Wynen, Els (2004) Impact of organic guarantee systems on production and trade in organic products. Working paper, UNCTAD / IFOAM / FAO, International Task Force on Harmonization and Equivalence. [Unpublished]
The need for standards, with an accompanying certification system, in organic agriculture, causes problems for different players in the organic market. On the one hand, in the present situation extra direct costs (for inspection and certification) and indirect costs (related to production and marketing) can be expected as compared with a situation of increased harmonization. These extra costs can be expected both for producers and other players in the supply chain, such as processors, wholesalers and retailers. On the other hand, some exporters and producers in importing countries may be disadvantaged by a move towards increased harmonization. Consumers, especially in the importing countries, should be expected to gain with increased harmonization, when all effects have worked themselves through the system.
This study set out to quantify the benefits from harmonization of organic standards and certification. The first part looks at the concepts involved with harmonization in the organic sector. The second part attempts to quantify the issues. As with most changes, gains and losses would not be evenly distributed, so an analysis of the changes due to harmonization includes not only the gains but also identifies the winners and losers. At
this stage, only the wheat and coffee sectors have been included in the analysis. With conservative assumptions, the extra welfare in the organic wheat trade, due to harmonization of organic standards and certification, is estimated at over US$ 0.4 million, or over 1 per cent of the total organic wheat trade. This estimate increases to around US$ 2 million, or almost 7 per cent of the organic wheat trade, if the indirect costs are assumed to be 10 per cent of the total output, with gains going to both producers and consumers in rather equal ways. For coffee, the conservative estimate of welfare gain is close to US$ 8 million per year (or over 7 per cent of the traded value of organic coffee), increasing to over 8 per cent assuming indirect cost of 10 per cent of output, with most gains going to consumers.
Translating these figures into values for the whole of the organic sector, with the assumptions of farm-gate values being one third of retail values and conservative estimates of indirect costs, would lead to a range in annual gains between US$ 8 million (extrapolating from wheat only) or US$ 500 million per year (extrapolating from coffee only). This is a rather large range. It is difficult to know whether, if all commodities were included, the answer would lie somewhere between or outside those values. In addition, the effect on consumers and producers is different between the two - wheat producers capturing a much larger part of the gains made with harmonization than coffee growers.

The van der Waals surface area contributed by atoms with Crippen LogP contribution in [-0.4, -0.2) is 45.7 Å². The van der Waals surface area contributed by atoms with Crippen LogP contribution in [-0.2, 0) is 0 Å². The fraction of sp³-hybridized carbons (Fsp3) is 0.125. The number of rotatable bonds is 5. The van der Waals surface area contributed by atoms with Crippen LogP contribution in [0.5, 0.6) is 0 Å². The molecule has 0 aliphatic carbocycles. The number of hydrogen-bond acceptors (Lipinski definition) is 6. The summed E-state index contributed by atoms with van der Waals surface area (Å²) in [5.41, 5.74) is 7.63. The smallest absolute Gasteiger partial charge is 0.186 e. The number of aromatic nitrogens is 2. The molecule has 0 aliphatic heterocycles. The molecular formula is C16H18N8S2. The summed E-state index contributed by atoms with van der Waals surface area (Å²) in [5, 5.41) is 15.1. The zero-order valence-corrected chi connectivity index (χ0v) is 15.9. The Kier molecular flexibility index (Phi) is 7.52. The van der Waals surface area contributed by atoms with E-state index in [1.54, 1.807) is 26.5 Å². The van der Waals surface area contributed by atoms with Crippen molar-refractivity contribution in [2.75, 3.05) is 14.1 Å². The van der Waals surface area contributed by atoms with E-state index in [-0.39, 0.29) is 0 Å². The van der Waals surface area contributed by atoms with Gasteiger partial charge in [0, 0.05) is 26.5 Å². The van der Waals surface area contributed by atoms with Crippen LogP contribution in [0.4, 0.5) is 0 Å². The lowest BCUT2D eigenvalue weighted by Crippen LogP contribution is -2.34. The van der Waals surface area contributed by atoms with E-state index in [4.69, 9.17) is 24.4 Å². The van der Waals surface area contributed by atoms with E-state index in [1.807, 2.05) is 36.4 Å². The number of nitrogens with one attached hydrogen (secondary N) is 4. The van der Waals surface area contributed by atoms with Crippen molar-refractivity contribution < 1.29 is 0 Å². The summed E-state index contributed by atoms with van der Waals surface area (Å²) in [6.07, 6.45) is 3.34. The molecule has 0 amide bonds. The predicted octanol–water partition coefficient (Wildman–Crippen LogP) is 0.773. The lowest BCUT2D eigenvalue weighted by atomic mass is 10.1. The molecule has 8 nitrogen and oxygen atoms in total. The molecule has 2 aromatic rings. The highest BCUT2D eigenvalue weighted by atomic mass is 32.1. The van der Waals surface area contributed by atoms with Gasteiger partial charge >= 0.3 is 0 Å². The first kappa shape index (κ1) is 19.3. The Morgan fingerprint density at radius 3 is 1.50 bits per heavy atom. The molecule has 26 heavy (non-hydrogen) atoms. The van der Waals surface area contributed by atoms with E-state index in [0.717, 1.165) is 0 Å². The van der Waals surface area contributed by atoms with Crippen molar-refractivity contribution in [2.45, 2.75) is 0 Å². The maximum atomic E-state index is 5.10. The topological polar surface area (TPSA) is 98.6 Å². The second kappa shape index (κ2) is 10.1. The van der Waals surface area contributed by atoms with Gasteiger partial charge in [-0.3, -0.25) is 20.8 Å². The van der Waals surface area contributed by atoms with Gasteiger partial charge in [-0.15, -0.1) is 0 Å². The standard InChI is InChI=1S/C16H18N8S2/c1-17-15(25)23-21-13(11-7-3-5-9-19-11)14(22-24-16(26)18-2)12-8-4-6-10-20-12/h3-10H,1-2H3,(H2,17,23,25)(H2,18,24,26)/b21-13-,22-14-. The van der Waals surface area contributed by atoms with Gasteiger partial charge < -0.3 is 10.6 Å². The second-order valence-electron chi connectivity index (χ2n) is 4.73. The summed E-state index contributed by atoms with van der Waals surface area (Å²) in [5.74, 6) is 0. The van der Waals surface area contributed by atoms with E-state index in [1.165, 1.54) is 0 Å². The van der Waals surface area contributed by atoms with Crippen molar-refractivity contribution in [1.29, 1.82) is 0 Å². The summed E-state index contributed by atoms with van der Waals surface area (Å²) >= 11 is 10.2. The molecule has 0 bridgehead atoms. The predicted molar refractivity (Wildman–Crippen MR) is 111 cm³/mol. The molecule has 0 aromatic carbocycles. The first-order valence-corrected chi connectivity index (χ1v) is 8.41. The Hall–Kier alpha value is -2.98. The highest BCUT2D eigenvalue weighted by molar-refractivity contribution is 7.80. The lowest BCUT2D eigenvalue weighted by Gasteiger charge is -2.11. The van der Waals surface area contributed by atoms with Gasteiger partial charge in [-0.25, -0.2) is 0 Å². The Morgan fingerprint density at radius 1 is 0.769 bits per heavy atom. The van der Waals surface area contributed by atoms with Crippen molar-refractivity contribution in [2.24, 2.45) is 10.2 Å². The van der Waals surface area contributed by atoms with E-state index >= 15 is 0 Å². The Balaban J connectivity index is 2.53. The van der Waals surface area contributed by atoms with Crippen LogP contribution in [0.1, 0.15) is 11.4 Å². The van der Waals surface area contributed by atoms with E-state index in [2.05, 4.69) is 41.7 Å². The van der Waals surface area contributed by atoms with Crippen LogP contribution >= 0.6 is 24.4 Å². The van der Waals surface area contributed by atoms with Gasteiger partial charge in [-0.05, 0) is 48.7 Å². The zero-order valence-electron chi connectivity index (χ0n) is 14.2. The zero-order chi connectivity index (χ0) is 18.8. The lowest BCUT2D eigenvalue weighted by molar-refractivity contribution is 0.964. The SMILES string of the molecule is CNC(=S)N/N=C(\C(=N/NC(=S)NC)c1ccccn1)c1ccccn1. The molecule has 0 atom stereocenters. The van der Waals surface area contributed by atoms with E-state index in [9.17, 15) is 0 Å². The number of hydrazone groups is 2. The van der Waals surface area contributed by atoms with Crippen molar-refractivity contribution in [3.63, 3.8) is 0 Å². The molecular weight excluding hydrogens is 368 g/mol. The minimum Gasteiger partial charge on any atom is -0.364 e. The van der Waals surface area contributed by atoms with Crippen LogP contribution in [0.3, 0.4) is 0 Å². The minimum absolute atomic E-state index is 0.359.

These costs of harmonization are calculated on the basis of present trade, and would be higher if the trade had been larger – as can be expected if harmonization had been in place. In fact, it may well be that the real costs of non-harmonization are those of totally lost trade through, for example, experienced exporters not wanting to get involved in the complications of trade in organic products. The numbers are therefore more indicative than definitive. Care should be taken when drawing implications from these results.
|EPrint Type:||Working paper|
|Keywords:||harmonization certification accreditation cost trade|
|Subjects:||Values, standards and certification > Regulation|
|Research affiliation:|| International Organizations > United Nations Conference on Trade and Development UNCTAD|
International Organizations > International Federation of Organic Agriculture Movements IFOAM
International Organizations > Food and Agriculture Organisation FAO
|Deposited By:||Wynen, Dr Els|
|Deposited On:||17 Aug 2004|
|Last Modified:||12 Apr 2010 07:29|
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